AJ Stephans Birch Beer is the third AJ Stephans soda to make an appearance here at Root Beer Respect. AJ Stephans Birch Beer has the same label set up as AJ Stephans Root Beer and AJ Stephans Sarsaparilla, with a simple display of the brand name and the type of soda. However, out of the tree labels, I like the color scheme of AJ Stephans Birch Beer the most. The crimson lettering stands out from the light tan background and the white base. Speaking of color, I am not sure what color the soda is, but before opening the bottle it looked clear through the dark brown bottle.
AJ Stephans Birch Beer has the icy cool flavor of Wrigley’s Winterfresh gum. The similarlty is uncanny. Winterfresh has an intense taste, so you may think AJ Stephans Birch Beer would be overpowering and abrasive. It is not. It somehow has the same flavor with a slightly toned down intensity. Even if not abrasive, you may ask yourself, “do I want to drink a soda that tastes like mint gum?” For me, in this case at least, the answer is a definite yes. AJ Stephans Birch Beer is one of the best birch beers I have experienced.
Fun fact about Squamscot Birch Beer, of the 22 Squamscot soda flavors, Squamscot Birch Beer is first alphabetically. Squamscot’s website refers to its birch beer as “[a] spin off of Root Beer, (an old timer’s drink).” The birch beer used for this review, like the root beer used in my Squamscot Root Beer review, comes from the 151st anniversary collection of Squamscot.
The first ingredient listed on Squamscot Birch Beer’s label is “lightly carbonated water.” Squamscot Birch Beer is lightly carbonated. Too lightly carbonated. It also has a strong wintergreen smell. Although the drink also tastes of wintergreen, the wintergreen flavor is mild compared to the smell. Squamscot Birch Beer also has a slightly bitter birch flavor. However, both the birch flavor and the wintergreen take a back seat to the predominant flavor, or lack of flavor. As odd as it may sound, Squamscot Birch Beer tastes mostly like freshness. Sure, wintergreen can taste fresh, but this did not taste like wintergreen freshness. Rather, it tasted strongly of simple freshness, with a little wintergreen mixed in. Although there is nothing wrong with freshness, other flavors make better tasting soda.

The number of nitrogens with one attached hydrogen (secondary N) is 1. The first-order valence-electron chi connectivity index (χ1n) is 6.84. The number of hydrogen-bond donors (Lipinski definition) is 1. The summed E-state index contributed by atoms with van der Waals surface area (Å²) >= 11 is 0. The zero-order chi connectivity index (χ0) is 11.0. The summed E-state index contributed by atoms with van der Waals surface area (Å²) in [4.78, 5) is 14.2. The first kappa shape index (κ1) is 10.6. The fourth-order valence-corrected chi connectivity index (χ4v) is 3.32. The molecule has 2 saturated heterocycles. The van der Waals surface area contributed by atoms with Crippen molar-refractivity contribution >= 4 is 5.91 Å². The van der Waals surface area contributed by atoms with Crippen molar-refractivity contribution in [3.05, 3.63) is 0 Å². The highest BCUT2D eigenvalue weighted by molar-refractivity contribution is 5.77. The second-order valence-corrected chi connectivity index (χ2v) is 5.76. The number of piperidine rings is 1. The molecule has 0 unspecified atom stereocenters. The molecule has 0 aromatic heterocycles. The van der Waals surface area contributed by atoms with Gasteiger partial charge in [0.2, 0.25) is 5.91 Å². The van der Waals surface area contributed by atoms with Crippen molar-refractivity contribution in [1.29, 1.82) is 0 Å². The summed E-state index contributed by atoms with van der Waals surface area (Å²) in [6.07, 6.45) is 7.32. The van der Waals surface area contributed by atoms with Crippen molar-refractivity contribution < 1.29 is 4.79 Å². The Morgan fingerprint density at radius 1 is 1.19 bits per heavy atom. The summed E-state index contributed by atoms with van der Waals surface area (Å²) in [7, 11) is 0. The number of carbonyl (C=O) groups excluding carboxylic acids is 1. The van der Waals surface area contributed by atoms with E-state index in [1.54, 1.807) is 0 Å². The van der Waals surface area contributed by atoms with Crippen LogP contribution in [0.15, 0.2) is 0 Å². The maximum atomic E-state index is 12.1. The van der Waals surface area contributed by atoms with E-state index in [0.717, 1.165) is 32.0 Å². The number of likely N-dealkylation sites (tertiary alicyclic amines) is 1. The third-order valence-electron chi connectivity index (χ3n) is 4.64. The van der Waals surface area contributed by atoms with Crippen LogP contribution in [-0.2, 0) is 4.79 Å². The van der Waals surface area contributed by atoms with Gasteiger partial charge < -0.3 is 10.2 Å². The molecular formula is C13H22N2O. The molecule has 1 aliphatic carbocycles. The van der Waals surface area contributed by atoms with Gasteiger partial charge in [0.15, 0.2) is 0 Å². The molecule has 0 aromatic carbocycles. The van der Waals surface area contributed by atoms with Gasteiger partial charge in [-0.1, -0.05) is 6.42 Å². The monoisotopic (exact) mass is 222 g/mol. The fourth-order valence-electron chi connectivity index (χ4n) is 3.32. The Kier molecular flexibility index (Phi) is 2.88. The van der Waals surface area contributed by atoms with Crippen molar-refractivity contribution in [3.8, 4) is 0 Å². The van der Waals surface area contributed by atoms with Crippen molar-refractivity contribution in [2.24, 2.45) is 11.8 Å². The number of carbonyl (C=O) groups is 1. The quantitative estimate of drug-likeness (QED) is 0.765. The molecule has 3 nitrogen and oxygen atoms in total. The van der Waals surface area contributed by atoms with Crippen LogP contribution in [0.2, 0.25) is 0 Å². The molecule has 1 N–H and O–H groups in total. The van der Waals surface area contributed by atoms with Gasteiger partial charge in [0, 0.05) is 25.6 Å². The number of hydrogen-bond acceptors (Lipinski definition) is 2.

Tower Root Beer was established in Somerville, Massachusetts back in 1914 by Italian immigrants. The family business continued through the 1970’s, after which time production of Tower Root Beer stopped. After a 30-year absence, Tower Root Beer was reintroduced to the New England region.
The name Tower Root Beer comes from the Prospect Hill Tower, a monument to Prospect Hill, which has historical significance in both the American Revolution and the Civil War. When the founder of Prospect Hill Bottling and Soda Water Co. went to register the new company with the Massachusetts Secretary of State, the clerk suggested that a shorter name be used, and asked about the location of the business, “Isn’t that where the Tower is?” With that, the name Tower stuck. A small drawing of the tower is found front and center on the root beer label.
Tower Root Beer is a subtle drink. Its flavor is good, but largely nondescript. Tower has a mellow root beer vibe that finishes with a sweet, honey kiss. Although not bursting with flavor, Tower Root Beer is quite good and certainly worth a try.